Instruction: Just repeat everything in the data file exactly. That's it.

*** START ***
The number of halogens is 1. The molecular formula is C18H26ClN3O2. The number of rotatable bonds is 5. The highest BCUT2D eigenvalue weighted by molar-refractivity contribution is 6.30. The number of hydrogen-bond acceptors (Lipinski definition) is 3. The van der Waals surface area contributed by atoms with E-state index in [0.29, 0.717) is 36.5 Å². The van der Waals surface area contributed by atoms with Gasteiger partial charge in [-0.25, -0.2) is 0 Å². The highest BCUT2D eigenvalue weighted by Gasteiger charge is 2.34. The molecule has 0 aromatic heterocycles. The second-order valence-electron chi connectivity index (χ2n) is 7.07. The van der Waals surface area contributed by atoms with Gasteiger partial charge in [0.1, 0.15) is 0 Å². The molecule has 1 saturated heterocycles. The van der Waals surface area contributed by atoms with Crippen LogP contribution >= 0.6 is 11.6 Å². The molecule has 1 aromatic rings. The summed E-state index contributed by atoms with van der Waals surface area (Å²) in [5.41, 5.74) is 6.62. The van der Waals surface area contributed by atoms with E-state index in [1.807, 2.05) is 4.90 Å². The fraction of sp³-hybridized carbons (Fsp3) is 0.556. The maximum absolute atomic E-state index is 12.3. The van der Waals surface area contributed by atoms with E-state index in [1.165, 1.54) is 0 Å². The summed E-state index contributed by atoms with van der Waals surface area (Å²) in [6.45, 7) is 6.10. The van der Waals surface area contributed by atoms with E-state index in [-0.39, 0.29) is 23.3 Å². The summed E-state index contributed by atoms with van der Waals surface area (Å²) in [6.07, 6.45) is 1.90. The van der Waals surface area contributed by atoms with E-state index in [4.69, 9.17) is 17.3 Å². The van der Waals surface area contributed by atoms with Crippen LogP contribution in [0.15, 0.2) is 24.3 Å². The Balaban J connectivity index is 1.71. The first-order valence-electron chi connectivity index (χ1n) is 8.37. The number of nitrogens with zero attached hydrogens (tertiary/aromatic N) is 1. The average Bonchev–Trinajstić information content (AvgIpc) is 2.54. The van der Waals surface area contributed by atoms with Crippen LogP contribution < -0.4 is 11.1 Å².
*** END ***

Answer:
The number of halogens is 1. The molecular formula is C18H26ClN3O2. The number of rotatable bonds is 5. The highest BCUT2D eigenvalue weighted by molar-refractivity contribution is 6.30. The number of hydrogen-bond acceptors (Lipinski definition) is 3. The van der Waals surface area contributed by atoms with E-state index in [0.29, 0.717) is 36.5 Å². The van der Waals surface area contributed by atoms with Gasteiger partial charge in [-0.25, -0.2) is 0 Å². The highest BCUT2D eigenvalue weighted by Gasteiger charge is 2.34. The molecule has 0 aromatic heterocycles. The second-order valence-electron chi connectivity index (χ2n) is 7.07. The van der Waals surface area contributed by atoms with Gasteiger partial charge in [0.1, 0.15) is 0 Å². The molecule has 1 saturated heterocycles. The van der Waals surface area contributed by atoms with Crippen LogP contribution >= 0.6 is 11.6 Å². The molecule has 1 aromatic rings. The summed E-state index contributed by atoms with van der Waals surface area (Å²) in [5.41, 5.74) is 6.62. The van der Waals surface area contributed by atoms with E-state index in [1.807, 2.05) is 4.90 Å². The fraction of sp³-hybridized carbons (Fsp3) is 0.556. The maximum absolute atomic E-state index is 12.3. The van der Waals surface area contributed by atoms with E-state index in [1.165, 1.54) is 0 Å². The summed E-state index contributed by atoms with van der Waals surface area (Å²) in [6.45, 7) is 6.10. The van der Waals surface area contributed by atoms with E-state index in [-0.39, 0.29) is 23.3 Å². The summed E-state index contributed by atoms with van der Waals surface area (Å²) in [6.07, 6.45) is 1.90. The van der Waals surface area contributed by atoms with E-state index in [4.69, 9.17) is 17.3 Å². The van der Waals surface area contributed by atoms with Crippen LogP contribution in [0.15, 0.2) is 24.3 Å². The Balaban J connectivity index is 1.71. The first-order valence-electron chi connectivity index (χ1n) is 8.37. The number of nitrogens with zero attached hydrogens (tertiary/aromatic N) is 1. The average Bonchev–Trinajstić information content (AvgIpc) is 2.54. The van der Waals surface area contributed by atoms with Crippen LogP contribution < -0.4 is 11.1 Å².